29 Mar 2019

Even though there are an estimated 38 million Americans with hearing loss, including two-thirds of adults older than 70, fewer than 20 percent use hearing aids. Unfortunately, people tend to wait on average of seven years from the time they start noticing hearing loss to the time they seek help, according to the Hearing Loss Association of America.

Hearing loss is frustrating for those who have it and for their loved ones. But recent research reveals that it also is linked with walking problems, dementia, heart attacks and falls.

The Links Between Hearing and Health

Untreated hearing loss in adults can lead to depression, fatigue, social withdrawal and impaired memory. According to research conducted by the Journal of the American Medical Association (JAMA), hearing loss may contribute to a faster rate of atrophy in the brain. Hearing loss also contributes to social isolation, as the hearing impaired may not want to be with people as much or engage in conversation as much. These factors also contribute to dementia. Data shows that over 10 years, untreated hearing loss is associated with a 52 percent greater risk of dementia, a 41 percent higher risk of depression.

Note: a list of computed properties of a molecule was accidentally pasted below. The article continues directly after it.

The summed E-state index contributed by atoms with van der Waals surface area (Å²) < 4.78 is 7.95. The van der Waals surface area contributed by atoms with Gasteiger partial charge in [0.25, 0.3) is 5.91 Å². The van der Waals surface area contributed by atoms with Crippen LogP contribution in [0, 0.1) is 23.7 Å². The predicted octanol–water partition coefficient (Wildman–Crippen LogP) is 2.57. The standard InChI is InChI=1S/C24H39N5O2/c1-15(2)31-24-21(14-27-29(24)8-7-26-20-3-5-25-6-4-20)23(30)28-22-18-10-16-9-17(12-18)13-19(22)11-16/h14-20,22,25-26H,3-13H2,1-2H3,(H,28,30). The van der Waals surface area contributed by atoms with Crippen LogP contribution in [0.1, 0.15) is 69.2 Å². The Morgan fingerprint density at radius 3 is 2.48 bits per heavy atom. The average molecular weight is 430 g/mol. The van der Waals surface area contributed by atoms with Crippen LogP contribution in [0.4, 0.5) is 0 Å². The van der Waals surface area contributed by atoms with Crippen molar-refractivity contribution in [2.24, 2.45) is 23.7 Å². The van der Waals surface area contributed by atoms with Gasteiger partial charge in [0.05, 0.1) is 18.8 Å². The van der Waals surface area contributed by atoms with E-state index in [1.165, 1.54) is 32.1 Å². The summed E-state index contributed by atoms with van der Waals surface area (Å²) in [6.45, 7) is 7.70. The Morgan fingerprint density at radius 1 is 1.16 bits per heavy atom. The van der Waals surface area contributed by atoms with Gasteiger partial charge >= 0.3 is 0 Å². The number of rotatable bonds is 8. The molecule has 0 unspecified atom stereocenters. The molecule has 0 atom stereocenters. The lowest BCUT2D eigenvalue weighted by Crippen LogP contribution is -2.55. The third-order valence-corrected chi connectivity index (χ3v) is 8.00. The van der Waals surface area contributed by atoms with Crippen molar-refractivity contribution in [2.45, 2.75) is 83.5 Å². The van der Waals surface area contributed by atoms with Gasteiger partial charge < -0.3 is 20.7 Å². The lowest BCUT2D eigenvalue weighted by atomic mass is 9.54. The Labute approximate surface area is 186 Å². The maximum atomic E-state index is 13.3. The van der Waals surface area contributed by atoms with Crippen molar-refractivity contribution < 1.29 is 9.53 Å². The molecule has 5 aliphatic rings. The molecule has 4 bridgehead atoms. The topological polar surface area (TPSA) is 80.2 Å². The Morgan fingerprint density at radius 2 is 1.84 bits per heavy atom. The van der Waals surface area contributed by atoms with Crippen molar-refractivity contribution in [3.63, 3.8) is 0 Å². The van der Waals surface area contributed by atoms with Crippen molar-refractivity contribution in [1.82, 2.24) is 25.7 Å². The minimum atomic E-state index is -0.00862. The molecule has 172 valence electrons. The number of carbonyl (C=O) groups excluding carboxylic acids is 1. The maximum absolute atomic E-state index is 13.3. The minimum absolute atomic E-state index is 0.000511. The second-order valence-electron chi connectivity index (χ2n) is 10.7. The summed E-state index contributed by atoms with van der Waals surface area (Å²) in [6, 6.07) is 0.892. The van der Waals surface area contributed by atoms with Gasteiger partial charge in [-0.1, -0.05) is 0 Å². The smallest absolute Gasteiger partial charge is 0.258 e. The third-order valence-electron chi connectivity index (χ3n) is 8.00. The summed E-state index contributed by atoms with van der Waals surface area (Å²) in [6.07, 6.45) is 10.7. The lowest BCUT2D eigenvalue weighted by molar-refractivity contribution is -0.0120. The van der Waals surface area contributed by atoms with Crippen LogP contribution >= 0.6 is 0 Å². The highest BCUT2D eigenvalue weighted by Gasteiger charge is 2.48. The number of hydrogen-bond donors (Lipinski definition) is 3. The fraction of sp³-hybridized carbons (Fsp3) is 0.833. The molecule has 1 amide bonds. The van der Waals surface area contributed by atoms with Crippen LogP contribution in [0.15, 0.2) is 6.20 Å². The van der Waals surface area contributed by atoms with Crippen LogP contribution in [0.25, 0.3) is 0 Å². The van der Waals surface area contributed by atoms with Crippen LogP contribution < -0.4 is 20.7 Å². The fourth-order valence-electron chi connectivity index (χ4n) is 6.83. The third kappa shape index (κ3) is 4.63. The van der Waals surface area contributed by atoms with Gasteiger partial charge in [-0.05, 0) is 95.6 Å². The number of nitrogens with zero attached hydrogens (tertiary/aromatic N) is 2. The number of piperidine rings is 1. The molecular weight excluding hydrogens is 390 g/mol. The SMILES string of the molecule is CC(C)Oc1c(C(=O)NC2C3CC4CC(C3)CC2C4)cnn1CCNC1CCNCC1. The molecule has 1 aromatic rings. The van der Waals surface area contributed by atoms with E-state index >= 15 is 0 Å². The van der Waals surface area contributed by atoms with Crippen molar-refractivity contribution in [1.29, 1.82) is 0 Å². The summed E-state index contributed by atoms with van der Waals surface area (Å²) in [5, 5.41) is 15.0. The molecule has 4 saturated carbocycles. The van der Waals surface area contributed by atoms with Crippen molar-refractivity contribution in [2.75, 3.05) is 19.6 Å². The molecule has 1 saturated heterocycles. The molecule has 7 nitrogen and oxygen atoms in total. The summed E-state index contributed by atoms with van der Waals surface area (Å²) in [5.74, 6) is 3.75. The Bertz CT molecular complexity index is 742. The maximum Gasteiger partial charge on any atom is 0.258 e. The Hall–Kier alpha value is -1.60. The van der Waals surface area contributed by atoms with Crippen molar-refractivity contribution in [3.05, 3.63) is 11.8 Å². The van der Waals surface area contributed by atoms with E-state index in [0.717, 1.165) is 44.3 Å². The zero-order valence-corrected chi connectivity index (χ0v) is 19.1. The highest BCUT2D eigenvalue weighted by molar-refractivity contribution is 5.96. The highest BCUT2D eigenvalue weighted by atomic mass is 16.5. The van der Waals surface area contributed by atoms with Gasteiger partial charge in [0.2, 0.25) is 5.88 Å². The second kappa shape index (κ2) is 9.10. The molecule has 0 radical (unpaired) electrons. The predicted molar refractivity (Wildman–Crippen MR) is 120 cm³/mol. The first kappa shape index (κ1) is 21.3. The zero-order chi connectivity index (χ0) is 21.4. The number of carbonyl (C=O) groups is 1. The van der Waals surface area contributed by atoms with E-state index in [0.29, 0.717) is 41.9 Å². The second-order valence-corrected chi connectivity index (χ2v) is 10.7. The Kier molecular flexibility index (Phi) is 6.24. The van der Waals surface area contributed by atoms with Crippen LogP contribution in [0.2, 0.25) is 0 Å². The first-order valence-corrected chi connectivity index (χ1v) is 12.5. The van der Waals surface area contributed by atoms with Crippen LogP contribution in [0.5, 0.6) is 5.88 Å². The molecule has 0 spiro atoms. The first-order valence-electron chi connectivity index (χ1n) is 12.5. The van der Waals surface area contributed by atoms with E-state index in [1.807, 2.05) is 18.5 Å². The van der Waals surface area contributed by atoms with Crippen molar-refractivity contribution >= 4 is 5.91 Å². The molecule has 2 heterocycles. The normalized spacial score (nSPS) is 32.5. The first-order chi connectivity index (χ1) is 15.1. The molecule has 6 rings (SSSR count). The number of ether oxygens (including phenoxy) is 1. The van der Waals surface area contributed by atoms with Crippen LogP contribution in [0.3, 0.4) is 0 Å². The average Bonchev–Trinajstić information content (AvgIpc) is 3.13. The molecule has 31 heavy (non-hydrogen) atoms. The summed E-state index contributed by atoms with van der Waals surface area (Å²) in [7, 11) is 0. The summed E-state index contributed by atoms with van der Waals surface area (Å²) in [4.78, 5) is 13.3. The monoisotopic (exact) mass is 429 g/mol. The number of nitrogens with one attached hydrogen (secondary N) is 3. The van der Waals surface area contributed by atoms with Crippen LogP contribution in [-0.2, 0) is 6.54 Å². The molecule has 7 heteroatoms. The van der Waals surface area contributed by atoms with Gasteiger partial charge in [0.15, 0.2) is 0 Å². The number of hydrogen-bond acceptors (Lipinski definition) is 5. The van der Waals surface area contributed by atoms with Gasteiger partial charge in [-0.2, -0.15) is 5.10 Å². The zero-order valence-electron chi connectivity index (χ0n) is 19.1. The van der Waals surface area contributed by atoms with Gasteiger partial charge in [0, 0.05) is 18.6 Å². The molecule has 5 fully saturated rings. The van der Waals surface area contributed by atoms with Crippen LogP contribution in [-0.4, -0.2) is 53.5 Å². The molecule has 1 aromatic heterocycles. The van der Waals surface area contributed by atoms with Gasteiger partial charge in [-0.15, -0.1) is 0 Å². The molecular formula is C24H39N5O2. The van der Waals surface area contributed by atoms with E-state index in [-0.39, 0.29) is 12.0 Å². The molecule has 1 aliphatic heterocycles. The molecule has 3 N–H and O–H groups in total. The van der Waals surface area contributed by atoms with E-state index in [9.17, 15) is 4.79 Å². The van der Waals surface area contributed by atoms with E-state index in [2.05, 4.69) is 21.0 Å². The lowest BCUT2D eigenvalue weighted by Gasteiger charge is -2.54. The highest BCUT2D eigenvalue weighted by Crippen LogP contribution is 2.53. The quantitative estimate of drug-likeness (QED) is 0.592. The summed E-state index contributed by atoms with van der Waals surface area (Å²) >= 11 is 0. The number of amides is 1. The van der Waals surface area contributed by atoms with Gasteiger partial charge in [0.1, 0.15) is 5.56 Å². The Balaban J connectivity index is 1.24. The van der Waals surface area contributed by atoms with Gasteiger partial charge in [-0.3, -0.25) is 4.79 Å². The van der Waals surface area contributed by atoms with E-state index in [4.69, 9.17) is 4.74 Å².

Hearing Loss is also lends to a 30 percent greater risk for falls. As you walk, your ears pick up subtle cues that help with balance. Hearing loss mutes these important signals and forces your brain to work harder to process sound. This subconscious multitasking may interfere with some of the mental processing needed to walk safely.  

If left untreated, hearing loss can have other negative social and health impacts in both adults and children that go beyond the hearing impairment itself and include reduced quality of life and well-being. Other potential health impacts from hearing loss can include headaches, muscle tension, and increased stress and blood pressure levels.

If you think you may have hearing loss, make an appointment to see a hearing health professional. A hearing screening can help you get ahead of the problem and prevent other health-related issues that may result from untreated hearing loss.